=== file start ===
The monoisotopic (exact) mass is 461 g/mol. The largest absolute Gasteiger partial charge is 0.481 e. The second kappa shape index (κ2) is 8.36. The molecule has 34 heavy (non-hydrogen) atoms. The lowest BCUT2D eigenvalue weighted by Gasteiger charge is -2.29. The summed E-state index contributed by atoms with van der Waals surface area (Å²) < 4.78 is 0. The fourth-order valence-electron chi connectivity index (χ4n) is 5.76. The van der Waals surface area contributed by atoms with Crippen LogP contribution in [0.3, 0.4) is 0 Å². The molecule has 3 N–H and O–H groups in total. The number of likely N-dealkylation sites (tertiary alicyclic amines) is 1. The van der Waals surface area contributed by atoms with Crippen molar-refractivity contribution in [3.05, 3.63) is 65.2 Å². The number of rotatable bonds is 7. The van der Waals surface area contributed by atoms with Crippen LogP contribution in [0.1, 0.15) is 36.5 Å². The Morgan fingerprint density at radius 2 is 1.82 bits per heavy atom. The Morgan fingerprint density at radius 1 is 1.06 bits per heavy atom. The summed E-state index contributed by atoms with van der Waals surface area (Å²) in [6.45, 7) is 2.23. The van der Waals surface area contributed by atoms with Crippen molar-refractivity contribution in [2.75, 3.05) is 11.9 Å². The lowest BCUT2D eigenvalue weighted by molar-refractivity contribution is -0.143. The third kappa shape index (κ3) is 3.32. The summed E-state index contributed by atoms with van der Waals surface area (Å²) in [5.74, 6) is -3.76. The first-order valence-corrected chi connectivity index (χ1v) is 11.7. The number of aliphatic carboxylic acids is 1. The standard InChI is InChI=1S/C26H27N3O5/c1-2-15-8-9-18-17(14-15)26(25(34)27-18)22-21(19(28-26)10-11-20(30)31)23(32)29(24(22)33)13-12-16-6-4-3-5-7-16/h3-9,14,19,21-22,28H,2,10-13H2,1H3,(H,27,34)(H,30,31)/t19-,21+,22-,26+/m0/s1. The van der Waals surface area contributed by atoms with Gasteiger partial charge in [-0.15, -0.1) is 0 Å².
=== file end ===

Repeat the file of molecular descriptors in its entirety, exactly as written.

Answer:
The monoisotopic (exact) mass is 461 g/mol. The largest absolute Gasteiger partial charge is 0.481 e. The second kappa shape index (κ2) is 8.36. The molecule has 34 heavy (non-hydrogen) atoms. The lowest BCUT2D eigenvalue weighted by Gasteiger charge is -2.29. The summed E-state index contributed by atoms with van der Waals surface area (Å²) < 4.78 is 0. The fourth-order valence-electron chi connectivity index (χ4n) is 5.76. The van der Waals surface area contributed by atoms with Crippen LogP contribution in [0.3, 0.4) is 0 Å². The molecule has 3 N–H and O–H groups in total. The number of likely N-dealkylation sites (tertiary alicyclic amines) is 1. The van der Waals surface area contributed by atoms with Crippen molar-refractivity contribution in [3.05, 3.63) is 65.2 Å². The number of rotatable bonds is 7. The van der Waals surface area contributed by atoms with Crippen LogP contribution in [0.1, 0.15) is 36.5 Å². The Morgan fingerprint density at radius 2 is 1.82 bits per heavy atom. The Morgan fingerprint density at radius 1 is 1.06 bits per heavy atom. The summed E-state index contributed by atoms with van der Waals surface area (Å²) in [6.45, 7) is 2.23. The van der Waals surface area contributed by atoms with Crippen molar-refractivity contribution in [2.75, 3.05) is 11.9 Å². The lowest BCUT2D eigenvalue weighted by molar-refractivity contribution is -0.143. The third kappa shape index (κ3) is 3.32. The summed E-state index contributed by atoms with van der Waals surface area (Å²) in [5.74, 6) is -3.76. The first-order valence-corrected chi connectivity index (χ1v) is 11.7. The number of aliphatic carboxylic acids is 1. The standard InChI is InChI=1S/C26H27N3O5/c1-2-15-8-9-18-17(14-15)26(25(34)27-18)22-21(19(28-26)10-11-20(30)31)23(32)29(24(22)33)13-12-16-6-4-3-5-7-16/h3-9,14,19,21-22,28H,2,10-13H2,1H3,(H,27,34)(H,30,31)/t19-,21+,22-,26+/m0/s1. The van der Waals surface area contributed by atoms with Gasteiger partial charge in [-0.15, -0.1) is 0 Å².